A Writing Entry – A-Muse-ing

You may be wondering why so many entries lately have been writing and/or criticism related instead of fifteen-minute movies (Avengers excepted) or something less ranty.  Well, part of it is that I haven’t seen a lot of movies lately (I can’t wait for Iron Man 3!).  The other part is that my Muse is inspiring me to write critical rants.  I’ve mentioned before that I have a Muse and maybe some of you are wondering what I mean by that.  Do I mean I literally worship a Greek goddess?  And if so, which one of the nine?  Or do I mean I have a Muse as in an anthropomorphic personification of inspiration?  Or are those really the same questions?  I suppose that depends on your interpretation.

But first, a little background since I’m slightly pedantic that way.  The Muses (all three, or later and more accepted nine) were goddesses of literature, science, and the arts.  They were the daughters of Zeus (but let’s face it; most people of importance in Greek mythology were offspring of Zeus) and Mnemosyne, the goddess of memory, except for those origins in which they are not (also common in Greek mythology).  In modern English the Muses refer to artistic interpretation, which is my use of the word.  If I were calling on a particular one, I would name her (probably Thalia).  My use of the Muse is probably due to having an English literature teacher parent.

Okay, mythology lesson completed.  I am going to rant and rave about my Muse because she is so fickle (I use “she” since the Muses were women but really the pronoun doesn’t matter).  As I said, the reason you’re getting a glut of writing and comic book related blogs lately is because that is what I feel inspired to write.  This is frustrating because what I need to write are more short stories for my new “Nevermorecollection due by Halloween of this year.  But noooo, my Muse is pointing me to towards snarky blog entries, so you’re getting snarky blog entries.  And I’ll tell you it’s not as though these take less time to write that the short stories I need to finish, especially ones with lots and lots of links.  However, if I think links make it better, I will include links.  I’m not actually trying to put down any old thing just to move on to something else.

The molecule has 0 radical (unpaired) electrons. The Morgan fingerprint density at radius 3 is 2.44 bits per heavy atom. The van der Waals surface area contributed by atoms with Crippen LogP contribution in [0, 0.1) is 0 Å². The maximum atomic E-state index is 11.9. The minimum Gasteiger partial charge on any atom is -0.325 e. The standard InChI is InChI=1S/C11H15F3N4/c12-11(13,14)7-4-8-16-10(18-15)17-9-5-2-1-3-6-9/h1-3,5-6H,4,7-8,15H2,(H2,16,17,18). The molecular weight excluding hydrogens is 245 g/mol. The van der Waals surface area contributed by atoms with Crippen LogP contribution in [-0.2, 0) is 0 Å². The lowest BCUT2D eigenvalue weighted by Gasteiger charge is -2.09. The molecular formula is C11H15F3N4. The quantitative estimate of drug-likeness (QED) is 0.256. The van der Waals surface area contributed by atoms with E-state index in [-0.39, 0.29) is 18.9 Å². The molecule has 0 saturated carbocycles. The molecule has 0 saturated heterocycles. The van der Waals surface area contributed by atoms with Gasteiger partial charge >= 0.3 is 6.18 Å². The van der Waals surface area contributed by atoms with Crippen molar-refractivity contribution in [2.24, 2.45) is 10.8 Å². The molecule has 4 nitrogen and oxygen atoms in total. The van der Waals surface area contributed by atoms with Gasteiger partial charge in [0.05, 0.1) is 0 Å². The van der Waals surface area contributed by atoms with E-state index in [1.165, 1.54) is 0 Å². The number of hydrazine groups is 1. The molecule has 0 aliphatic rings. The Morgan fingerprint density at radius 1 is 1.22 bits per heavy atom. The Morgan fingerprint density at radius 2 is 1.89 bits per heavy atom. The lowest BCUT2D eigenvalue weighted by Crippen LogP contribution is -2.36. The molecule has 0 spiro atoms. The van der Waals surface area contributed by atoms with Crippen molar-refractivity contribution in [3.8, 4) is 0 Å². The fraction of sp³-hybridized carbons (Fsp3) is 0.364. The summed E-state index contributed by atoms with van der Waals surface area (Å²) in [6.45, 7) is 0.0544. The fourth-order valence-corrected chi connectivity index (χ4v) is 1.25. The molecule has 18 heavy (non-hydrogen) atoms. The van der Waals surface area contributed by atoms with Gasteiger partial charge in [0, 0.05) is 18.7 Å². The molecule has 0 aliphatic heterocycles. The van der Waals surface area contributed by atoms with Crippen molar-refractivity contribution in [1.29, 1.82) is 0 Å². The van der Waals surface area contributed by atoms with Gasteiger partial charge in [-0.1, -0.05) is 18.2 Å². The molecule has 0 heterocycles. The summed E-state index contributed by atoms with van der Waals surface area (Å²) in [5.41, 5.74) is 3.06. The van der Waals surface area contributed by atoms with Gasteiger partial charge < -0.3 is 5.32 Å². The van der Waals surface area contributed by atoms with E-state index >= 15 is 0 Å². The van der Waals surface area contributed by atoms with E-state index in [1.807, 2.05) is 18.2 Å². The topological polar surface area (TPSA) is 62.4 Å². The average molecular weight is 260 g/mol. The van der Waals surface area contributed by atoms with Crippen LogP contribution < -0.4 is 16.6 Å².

I have tried to ignore my Muse.  I really had to ignore my Muse when I wrote a very important piece of technical writing that my whole career hinged on but for some reason my perverse Muse was pushing me to write an epic fantasy novel.  Conversely, when I push myself to write on something and I’m not inspired, I really don’t make a lot of progress (see the rant on Writer’s Block).  It’s as though my fevered writer brain can only hold so much inspiration and if I don’t pour it out onto the word processor, the brain won’t fill up with anything new.  However, ignoring the Muse does not transfer the inspiration to the tasks I feel I need to work on.  I once wrote nearly 200 pages of fan fiction just because I could not get inspired to write anything else.  I write what I am moved to write.  Ironically, even though all the Greek Muses classically had domain over various forms of poetry, my Muse very rarely inspires me to that particular writing form, which may be for the best.  There is bad writing, and then there is bad poetry.

While the classic interpretation of the Muse is that she inspires great works (or the Orm, if you’ve ever read that story), I guess I should clarify that inspiration by my Muse doesn’t necessarily lead to good stuff, or to stuff anyone is ever going to see.  Sometimes I just have ideas that need to be worked with and by the time I’m done working them, I realize the end result is just not appropriate for my current writing project.  I try to keep something I think is well written in case I can use it later, but sometimes it just languishes in my own personal development hell.  Or sometimes when I write something I know it will never see the light of day but I must get it out of my head so new inspiration can flow in (such as the aforementioned fan-fic).

Consider all of this insight into the fine art of writing.  Which, as demonstrated in a “Monty Python’s Flying Circus” skit about Thomas Hardy, would actually make a terrible reality TV show.  At least you’ll be spared that.  The point of all of this is – I need to see more movies.


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S. J. Drew is an aspiring writer who finally entered the blogosphere to shamelessly promote that writing (as evidenced by the title of the blog). Whether or not this works remains to be seen, but S. J. hopes you are at least entertained. And if you're actually reading this, that's probably a good sign.

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